In this interview, J.P. Morgan’s Margaret Yao, MD Asia Pacific Sales Executive, Treasury Services, and Diane Quinn, Managing Director Sales Segment Executive, talk about treasury consolidation and other emerging trends in the Asia Pacific region, with a specific focus on China.
Margaret Yao (MY)
MD Asia Pacific Sales Executive, Treasury Services
Diane Quinn (DQ)
Managing Director Sales Segment Executive
While J.P. Morgan continues increasing its presence and capabilities, perhaps we can start by you telling us more about what that means to the Asia Pacific region, particularly for companies operating in China?
DQ: Asia Pacific is a very important region for us. What we are finding is that our US and European MNC clients have a real emphasis on the fastest growing region in the world. In addition, we have been seeing a lot of our clients who have been operating in the region for some time, are starting to do the same sort of consolidation as we saw in Europe about ten years ago by putting in shared services centres, rationalising processes, consolidating bank accounts wherever possible and really looking for opportunities to help manage trapped cash in the region.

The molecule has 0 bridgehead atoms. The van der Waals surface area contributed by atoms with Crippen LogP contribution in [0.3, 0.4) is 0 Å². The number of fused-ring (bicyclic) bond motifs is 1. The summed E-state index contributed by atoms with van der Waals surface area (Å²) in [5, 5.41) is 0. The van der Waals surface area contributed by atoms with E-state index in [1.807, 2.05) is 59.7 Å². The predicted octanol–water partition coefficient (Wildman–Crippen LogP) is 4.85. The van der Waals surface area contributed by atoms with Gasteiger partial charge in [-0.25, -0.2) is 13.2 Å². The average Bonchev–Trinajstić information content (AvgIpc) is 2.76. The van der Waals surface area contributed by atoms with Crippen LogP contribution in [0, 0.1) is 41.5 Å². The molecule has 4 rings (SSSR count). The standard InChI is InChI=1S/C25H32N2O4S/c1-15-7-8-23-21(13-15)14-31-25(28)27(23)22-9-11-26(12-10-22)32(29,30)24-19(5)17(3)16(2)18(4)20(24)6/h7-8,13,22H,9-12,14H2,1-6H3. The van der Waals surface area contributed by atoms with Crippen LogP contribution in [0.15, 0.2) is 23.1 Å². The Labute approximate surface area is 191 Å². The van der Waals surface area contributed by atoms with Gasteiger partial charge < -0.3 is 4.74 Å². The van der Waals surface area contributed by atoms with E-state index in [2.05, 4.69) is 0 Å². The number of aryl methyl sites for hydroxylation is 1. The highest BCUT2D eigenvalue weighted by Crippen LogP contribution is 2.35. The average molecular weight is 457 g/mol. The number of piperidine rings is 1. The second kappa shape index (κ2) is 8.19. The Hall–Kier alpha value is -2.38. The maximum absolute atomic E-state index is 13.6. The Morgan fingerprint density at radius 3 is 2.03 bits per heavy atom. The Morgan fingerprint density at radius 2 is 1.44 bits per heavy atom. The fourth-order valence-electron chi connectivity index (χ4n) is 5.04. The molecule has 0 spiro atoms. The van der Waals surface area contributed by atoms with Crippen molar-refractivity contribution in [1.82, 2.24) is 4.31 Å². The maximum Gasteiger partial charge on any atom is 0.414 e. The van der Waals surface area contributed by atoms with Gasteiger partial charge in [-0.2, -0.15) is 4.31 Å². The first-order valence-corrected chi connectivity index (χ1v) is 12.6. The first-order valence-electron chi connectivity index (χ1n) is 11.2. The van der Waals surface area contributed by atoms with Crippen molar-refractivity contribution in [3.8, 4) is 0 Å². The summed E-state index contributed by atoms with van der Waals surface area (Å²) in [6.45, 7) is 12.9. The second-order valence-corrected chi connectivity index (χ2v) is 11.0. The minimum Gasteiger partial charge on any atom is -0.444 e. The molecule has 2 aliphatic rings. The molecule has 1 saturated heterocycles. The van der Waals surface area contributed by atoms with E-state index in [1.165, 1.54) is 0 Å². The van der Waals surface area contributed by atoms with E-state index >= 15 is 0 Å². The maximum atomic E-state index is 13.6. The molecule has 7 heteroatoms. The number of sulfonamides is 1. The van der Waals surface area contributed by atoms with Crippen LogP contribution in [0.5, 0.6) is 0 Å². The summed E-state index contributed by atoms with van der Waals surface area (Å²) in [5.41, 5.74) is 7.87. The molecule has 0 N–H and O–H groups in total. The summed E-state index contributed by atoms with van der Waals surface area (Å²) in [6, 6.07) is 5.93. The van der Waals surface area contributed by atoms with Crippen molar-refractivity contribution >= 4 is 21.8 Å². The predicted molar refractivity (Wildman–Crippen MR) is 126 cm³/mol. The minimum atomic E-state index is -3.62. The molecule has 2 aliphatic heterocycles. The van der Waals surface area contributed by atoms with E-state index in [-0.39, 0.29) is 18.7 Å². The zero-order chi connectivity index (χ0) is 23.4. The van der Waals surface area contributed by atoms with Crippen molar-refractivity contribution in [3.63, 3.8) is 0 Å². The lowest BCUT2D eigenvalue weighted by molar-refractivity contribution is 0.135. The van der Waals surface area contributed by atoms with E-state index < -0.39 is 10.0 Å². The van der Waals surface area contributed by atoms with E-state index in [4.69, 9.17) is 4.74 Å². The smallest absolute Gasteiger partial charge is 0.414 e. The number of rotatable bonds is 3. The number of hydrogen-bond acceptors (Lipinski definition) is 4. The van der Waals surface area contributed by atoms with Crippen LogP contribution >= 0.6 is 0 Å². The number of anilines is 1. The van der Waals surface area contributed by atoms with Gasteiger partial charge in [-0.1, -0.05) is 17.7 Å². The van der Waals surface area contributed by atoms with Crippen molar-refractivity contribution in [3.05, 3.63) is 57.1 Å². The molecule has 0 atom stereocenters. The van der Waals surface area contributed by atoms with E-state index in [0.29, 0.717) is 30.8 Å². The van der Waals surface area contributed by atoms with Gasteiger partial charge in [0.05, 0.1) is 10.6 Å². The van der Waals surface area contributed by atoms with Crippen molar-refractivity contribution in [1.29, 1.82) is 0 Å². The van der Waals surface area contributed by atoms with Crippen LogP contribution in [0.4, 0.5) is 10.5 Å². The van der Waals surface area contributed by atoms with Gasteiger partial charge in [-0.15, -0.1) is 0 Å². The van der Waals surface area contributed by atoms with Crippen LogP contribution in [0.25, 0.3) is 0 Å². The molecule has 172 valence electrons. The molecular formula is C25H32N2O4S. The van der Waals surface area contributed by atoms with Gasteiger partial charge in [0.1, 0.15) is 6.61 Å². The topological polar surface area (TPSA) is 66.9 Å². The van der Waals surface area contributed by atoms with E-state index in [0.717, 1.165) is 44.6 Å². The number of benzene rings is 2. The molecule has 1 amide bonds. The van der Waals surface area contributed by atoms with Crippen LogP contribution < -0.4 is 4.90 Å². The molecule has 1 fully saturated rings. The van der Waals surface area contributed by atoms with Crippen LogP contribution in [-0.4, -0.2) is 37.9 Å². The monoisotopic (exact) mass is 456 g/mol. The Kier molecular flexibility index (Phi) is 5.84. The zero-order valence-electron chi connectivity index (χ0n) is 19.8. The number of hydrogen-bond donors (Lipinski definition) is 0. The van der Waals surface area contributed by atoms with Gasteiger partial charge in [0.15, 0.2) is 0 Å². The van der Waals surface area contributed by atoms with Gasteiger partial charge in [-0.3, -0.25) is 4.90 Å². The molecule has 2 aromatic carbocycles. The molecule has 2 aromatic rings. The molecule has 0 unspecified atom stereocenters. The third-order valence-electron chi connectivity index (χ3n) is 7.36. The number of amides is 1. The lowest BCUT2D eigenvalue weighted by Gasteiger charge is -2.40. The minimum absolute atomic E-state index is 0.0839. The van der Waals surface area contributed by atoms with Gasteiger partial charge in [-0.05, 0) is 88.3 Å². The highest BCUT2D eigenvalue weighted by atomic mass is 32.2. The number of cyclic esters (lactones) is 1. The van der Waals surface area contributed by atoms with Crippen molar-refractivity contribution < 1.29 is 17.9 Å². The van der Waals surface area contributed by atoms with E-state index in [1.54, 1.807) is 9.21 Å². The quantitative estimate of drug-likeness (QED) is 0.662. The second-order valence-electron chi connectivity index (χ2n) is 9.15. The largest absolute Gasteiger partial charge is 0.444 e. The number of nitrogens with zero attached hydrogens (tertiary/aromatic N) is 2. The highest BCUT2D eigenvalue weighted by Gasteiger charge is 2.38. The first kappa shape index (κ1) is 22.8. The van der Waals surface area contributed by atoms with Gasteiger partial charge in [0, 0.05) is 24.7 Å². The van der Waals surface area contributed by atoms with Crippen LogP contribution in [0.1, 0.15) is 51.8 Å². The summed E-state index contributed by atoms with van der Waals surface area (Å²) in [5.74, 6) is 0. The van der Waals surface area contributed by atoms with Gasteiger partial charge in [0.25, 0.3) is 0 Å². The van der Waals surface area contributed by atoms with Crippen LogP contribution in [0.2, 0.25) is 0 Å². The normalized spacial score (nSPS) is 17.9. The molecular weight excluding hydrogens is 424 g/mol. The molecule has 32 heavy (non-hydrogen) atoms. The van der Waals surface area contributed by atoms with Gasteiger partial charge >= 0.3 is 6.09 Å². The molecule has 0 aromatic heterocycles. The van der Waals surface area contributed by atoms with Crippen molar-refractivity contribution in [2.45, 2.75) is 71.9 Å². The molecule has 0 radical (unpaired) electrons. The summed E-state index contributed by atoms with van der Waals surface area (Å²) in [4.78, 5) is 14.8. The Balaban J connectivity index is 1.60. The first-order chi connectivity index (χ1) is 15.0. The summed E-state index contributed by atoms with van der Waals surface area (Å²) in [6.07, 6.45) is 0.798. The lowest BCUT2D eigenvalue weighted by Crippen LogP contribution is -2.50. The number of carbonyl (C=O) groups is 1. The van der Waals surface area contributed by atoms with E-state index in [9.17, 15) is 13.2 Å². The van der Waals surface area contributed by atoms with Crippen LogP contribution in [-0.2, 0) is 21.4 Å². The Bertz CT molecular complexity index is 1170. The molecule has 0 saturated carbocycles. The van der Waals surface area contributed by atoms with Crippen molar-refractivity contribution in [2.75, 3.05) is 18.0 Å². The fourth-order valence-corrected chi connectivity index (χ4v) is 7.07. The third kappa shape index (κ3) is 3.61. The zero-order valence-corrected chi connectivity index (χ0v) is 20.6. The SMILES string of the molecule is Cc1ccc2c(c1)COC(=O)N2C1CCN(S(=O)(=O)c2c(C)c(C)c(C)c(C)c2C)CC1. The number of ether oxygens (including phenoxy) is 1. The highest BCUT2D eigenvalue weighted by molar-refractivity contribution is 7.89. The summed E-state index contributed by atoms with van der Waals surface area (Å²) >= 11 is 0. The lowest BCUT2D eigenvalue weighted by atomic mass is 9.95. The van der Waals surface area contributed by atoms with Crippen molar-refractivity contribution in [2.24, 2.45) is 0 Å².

MY: With an Asia Pacific heritage stretching back many decades and a presence in 15 markets around the region, J.P. Morgan’s core focus has always revolved around delivering an exceptional level of service to our clients. Across the region, Asian corporates are turning their eyes to the global stage, and at the same time, we’re seeing a much greater demand from global companies seeking to build their footprint in Asia. This two-way trend is emerging as a defining characteristic of the region’s dynamic growth story, and as a firm, we are innovating, investing and hiring to ensure we continue to provide a leading suite of solutions to meet this client demand.